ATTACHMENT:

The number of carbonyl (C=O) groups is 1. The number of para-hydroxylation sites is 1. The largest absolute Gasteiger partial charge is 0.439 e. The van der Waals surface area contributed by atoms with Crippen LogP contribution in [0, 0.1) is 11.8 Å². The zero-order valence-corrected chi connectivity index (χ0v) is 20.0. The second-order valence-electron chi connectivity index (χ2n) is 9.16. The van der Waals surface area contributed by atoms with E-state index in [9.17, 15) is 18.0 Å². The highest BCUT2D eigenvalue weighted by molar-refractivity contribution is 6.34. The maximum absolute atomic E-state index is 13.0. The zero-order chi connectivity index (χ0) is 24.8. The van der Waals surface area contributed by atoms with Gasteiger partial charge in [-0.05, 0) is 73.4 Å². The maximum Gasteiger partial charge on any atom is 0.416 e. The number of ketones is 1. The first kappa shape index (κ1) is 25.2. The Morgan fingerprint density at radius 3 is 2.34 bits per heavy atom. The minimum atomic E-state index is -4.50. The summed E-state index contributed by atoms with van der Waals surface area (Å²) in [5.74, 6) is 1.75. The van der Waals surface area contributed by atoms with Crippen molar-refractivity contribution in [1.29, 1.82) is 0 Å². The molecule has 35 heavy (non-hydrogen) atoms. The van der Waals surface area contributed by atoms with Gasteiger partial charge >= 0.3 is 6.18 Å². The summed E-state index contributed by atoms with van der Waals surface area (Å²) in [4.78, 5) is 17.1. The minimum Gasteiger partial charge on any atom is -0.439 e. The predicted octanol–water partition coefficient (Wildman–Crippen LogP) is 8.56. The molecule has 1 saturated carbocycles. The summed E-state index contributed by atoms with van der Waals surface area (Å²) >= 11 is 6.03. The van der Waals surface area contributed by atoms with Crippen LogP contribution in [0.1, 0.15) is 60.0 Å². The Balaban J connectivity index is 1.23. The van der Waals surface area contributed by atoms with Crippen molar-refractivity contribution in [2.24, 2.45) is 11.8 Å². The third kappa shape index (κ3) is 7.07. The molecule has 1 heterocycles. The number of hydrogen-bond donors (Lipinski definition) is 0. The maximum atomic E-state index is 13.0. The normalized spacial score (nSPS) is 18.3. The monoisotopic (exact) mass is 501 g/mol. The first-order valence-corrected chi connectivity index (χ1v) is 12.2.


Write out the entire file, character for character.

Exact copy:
The number of carbonyl (C=O) groups is 1. The number of para-hydroxylation sites is 1. The largest absolute Gasteiger partial charge is 0.439 e. The van der Waals surface area contributed by atoms with Crippen LogP contribution in [0, 0.1) is 11.8 Å². The zero-order valence-corrected chi connectivity index (χ0v) is 20.0. The second-order valence-electron chi connectivity index (χ2n) is 9.16. The van der Waals surface area contributed by atoms with E-state index in [9.17, 15) is 18.0 Å². The highest BCUT2D eigenvalue weighted by molar-refractivity contribution is 6.34. The maximum absolute atomic E-state index is 13.0. The zero-order chi connectivity index (χ0) is 24.8. The van der Waals surface area contributed by atoms with Gasteiger partial charge in [-0.05, 0) is 73.4 Å². The maximum Gasteiger partial charge on any atom is 0.416 e. The number of ketones is 1. The first kappa shape index (κ1) is 25.2. The Morgan fingerprint density at radius 3 is 2.34 bits per heavy atom. The minimum atomic E-state index is -4.50. The summed E-state index contributed by atoms with van der Waals surface area (Å²) in [5.74, 6) is 1.75. The van der Waals surface area contributed by atoms with Crippen molar-refractivity contribution in [1.29, 1.82) is 0 Å². The molecule has 35 heavy (non-hydrogen) atoms. The van der Waals surface area contributed by atoms with Gasteiger partial charge >= 0.3 is 6.18 Å². The summed E-state index contributed by atoms with van der Waals surface area (Å²) in [4.78, 5) is 17.1. The minimum Gasteiger partial charge on any atom is -0.439 e. The predicted octanol–water partition coefficient (Wildman–Crippen LogP) is 8.56. The molecule has 1 saturated carbocycles. The summed E-state index contributed by atoms with van der Waals surface area (Å²) >= 11 is 6.03. The van der Waals surface area contributed by atoms with Crippen LogP contribution in [0.1, 0.15) is 60.0 Å². The Balaban J connectivity index is 1.23. The van der Waals surface area contributed by atoms with Crippen molar-refractivity contribution in [2.24, 2.45) is 11.8 Å². The third kappa shape index (κ3) is 7.07. The molecule has 1 heterocycles. The number of hydrogen-bond donors (Lipinski definition) is 0. The maximum atomic E-state index is 13.0. The normalized spacial score (nSPS) is 18.3. The monoisotopic (exact) mass is 501 g/mol. The first-order valence-corrected chi connectivity index (χ1v) is 12.2.